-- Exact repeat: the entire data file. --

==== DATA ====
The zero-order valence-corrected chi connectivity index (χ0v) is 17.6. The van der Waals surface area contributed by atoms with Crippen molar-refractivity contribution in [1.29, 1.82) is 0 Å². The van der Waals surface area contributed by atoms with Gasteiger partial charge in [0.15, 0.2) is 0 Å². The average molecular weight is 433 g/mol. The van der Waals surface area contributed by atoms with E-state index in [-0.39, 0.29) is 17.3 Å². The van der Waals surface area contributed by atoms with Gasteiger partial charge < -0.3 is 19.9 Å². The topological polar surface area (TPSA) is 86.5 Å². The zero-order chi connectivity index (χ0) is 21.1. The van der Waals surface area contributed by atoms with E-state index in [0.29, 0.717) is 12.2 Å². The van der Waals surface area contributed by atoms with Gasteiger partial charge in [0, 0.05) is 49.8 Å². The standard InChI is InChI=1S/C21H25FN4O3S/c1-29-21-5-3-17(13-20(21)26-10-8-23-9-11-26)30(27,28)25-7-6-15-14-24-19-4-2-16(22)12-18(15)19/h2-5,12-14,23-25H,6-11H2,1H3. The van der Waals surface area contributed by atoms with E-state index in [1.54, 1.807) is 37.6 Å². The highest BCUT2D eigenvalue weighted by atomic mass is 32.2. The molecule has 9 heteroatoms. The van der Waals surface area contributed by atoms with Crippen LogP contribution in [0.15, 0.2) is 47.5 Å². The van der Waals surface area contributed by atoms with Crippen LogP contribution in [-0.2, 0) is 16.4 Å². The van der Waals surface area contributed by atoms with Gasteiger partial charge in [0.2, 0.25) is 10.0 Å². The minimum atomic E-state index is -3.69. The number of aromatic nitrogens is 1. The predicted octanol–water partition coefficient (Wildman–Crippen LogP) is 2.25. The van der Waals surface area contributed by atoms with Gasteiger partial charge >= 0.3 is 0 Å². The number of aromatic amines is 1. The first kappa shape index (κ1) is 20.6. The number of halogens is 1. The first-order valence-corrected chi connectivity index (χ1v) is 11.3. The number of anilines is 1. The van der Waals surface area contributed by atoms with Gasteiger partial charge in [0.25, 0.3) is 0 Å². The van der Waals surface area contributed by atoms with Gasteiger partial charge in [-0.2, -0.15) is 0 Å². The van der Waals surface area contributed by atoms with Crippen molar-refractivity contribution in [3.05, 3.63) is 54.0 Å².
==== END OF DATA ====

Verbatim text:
The zero-order valence-corrected chi connectivity index (χ0v) is 17.6. The van der Waals surface area contributed by atoms with Crippen molar-refractivity contribution in [1.29, 1.82) is 0 Å². The van der Waals surface area contributed by atoms with Gasteiger partial charge in [0.15, 0.2) is 0 Å². The average molecular weight is 433 g/mol. The van der Waals surface area contributed by atoms with E-state index in [-0.39, 0.29) is 17.3 Å². The van der Waals surface area contributed by atoms with Gasteiger partial charge < -0.3 is 19.9 Å². The topological polar surface area (TPSA) is 86.5 Å². The zero-order chi connectivity index (χ0) is 21.1. The van der Waals surface area contributed by atoms with E-state index in [0.29, 0.717) is 12.2 Å². The van der Waals surface area contributed by atoms with Gasteiger partial charge in [0, 0.05) is 49.8 Å². The standard InChI is InChI=1S/C21H25FN4O3S/c1-29-21-5-3-17(13-20(21)26-10-8-23-9-11-26)30(27,28)25-7-6-15-14-24-19-4-2-16(22)12-18(15)19/h2-5,12-14,23-25H,6-11H2,1H3. The van der Waals surface area contributed by atoms with E-state index in [1.54, 1.807) is 37.6 Å². The highest BCUT2D eigenvalue weighted by atomic mass is 32.2. The molecule has 9 heteroatoms. The van der Waals surface area contributed by atoms with Crippen LogP contribution in [0.15, 0.2) is 47.5 Å². The van der Waals surface area contributed by atoms with Crippen LogP contribution in [-0.2, 0) is 16.4 Å². The van der Waals surface area contributed by atoms with Gasteiger partial charge in [0.2, 0.25) is 10.0 Å². The minimum atomic E-state index is -3.69. The number of aromatic nitrogens is 1. The predicted octanol–water partition coefficient (Wildman–Crippen LogP) is 2.25. The van der Waals surface area contributed by atoms with Gasteiger partial charge >= 0.3 is 0 Å². The number of aromatic amines is 1. The first kappa shape index (κ1) is 20.6. The number of halogens is 1. The first-order valence-corrected chi connectivity index (χ1v) is 11.3. The number of anilines is 1. The van der Waals surface area contributed by atoms with Gasteiger partial charge in [0.25, 0.3) is 0 Å². The van der Waals surface area contributed by atoms with Gasteiger partial charge in [-0.2, -0.15) is 0 Å². The van der Waals surface area contributed by atoms with Crippen molar-refractivity contribution in [3.05, 3.63) is 54.0 Å².